“What can I do when my client is struggling due to lack of self discipline or motivation?”
1. First, be sure the client is clear and excited about their big picture long term Vision and on board with the goals and action plans you’ve helped them develop for achieving it. If it’s more of a “should” than a strong “want” or desire for your client you should probably revisit and revise the reason the client hired you and their desired outcome. “I should lose weight.” is not the same as “I want to lose weight.” All effective coaching starts from a strong desire.
2. Be sure to boost their motivation, which can ebb and flow. More info here about how to do that.
3. Increase accountability. Turn up the intensity of accountability being sure to follow up on each and every action step and explore strategies with your client to increase accountability such as a daily email text, etc.
4. Don’t forget to “coach” follow through by exploring with your client what they identify would be helpful for them. As a coach you NEVER need to know the answer or solution as you will draw that out of your client using your Coaching Superpower.
5. Be sure to address the big picture of what other priorities and commitments are interfering and making it challenging for the client to follow through. It is always harder to establish a new habit or work on something new than to habitually react to the routine stuff that happens in everyday life.
6. Apply the paradigm of “urgent vs. important” and help expand your client’s awareness that they might be allowing the immediate urgent stuff to interfere with their long term goals and help them strategize how to balance the two- for example, start their day by spending at least 30 minutes on something important for their big picture, long term goal before tackling the urgent stuff that will take up the rest of their available time and energy.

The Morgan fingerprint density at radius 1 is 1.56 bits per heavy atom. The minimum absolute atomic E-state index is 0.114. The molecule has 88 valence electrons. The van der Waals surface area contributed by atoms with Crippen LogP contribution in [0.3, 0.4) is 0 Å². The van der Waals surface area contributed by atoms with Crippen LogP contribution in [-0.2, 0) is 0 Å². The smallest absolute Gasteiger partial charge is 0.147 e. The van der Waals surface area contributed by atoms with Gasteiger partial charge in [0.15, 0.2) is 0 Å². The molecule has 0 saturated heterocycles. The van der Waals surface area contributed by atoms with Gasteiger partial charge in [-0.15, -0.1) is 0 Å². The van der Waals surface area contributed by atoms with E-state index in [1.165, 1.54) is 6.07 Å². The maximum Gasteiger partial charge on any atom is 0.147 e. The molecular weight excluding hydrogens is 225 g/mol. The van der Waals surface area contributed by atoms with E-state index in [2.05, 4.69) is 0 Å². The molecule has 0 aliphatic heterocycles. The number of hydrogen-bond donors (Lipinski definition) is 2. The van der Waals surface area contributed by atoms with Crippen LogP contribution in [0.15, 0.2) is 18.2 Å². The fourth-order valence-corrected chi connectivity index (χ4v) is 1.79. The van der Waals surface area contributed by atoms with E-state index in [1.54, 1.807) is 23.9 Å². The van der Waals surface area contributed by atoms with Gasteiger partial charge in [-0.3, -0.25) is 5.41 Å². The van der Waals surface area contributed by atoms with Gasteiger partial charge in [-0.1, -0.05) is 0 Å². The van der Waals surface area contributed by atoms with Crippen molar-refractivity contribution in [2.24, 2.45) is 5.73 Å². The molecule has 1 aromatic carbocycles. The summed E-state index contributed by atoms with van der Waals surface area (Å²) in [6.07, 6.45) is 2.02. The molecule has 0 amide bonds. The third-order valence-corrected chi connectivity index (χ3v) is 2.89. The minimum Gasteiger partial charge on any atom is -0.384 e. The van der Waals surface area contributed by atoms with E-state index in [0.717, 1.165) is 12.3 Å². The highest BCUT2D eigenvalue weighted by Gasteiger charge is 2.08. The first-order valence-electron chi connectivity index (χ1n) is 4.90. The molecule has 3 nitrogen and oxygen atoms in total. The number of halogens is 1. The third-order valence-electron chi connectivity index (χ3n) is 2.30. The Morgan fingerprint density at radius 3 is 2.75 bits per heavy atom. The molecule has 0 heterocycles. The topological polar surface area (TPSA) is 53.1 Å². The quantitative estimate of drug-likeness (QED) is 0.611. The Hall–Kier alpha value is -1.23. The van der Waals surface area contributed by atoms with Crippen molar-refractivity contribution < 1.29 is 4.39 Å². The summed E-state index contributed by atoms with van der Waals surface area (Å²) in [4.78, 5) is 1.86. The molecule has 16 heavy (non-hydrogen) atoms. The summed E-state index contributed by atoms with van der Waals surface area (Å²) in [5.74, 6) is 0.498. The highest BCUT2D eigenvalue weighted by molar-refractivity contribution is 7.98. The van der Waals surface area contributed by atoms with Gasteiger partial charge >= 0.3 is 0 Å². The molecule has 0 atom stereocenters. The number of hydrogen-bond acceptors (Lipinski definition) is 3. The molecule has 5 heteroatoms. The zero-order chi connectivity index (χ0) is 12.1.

7. Lower expectations. The bar might be set too high for the client and needs to be reset lower and slower. What looks like procrastination can be overwhelm or fear and breaking tasks/actions steps down into baby steps that are easier to accomplish may help.
8. Help your client design a positive reinforcement system. For example, they reward themselves by watching their favorite TV show or a tasty treat, etc. after completing an action step. Desirable edibles and recreational activities can easily be transformed into positive reinforcement events to be earned rather than non-contingent indulgences. To empower your client, it’s important for the CLIENT to design and choose to do this, NOT for the coach to directively impose such a plan.
Stay away from punishment consequences, even if the client suggests that, as punishment isn’t effective. Negative reinforcement can be effective though, which would be avoiding something they don’t want to do, like doing 50 pushups if they don’t make that phone call as planned.
To be clear, here’s the behavior modification options in rank order from most to least effective-
1. Positive Reinforcement- introducing a desired consequence after the desired behavior. (I’ll have ice cream after I finish this task)
2. Negative Reinforcement- removing a negative consequence after the desired behavior. (If I finish this task by 3pm I’ll skip my workout and do something enjoyable)
3. Negative Punishment- removing something desired in the absence of the desired behavior. (If I don’t finish this task I will skip desserts for a week)
4. Positive Punishment- introducing a negative consequence in the absence of the desired behavior. (If I don’t finish this task I will double my workout today)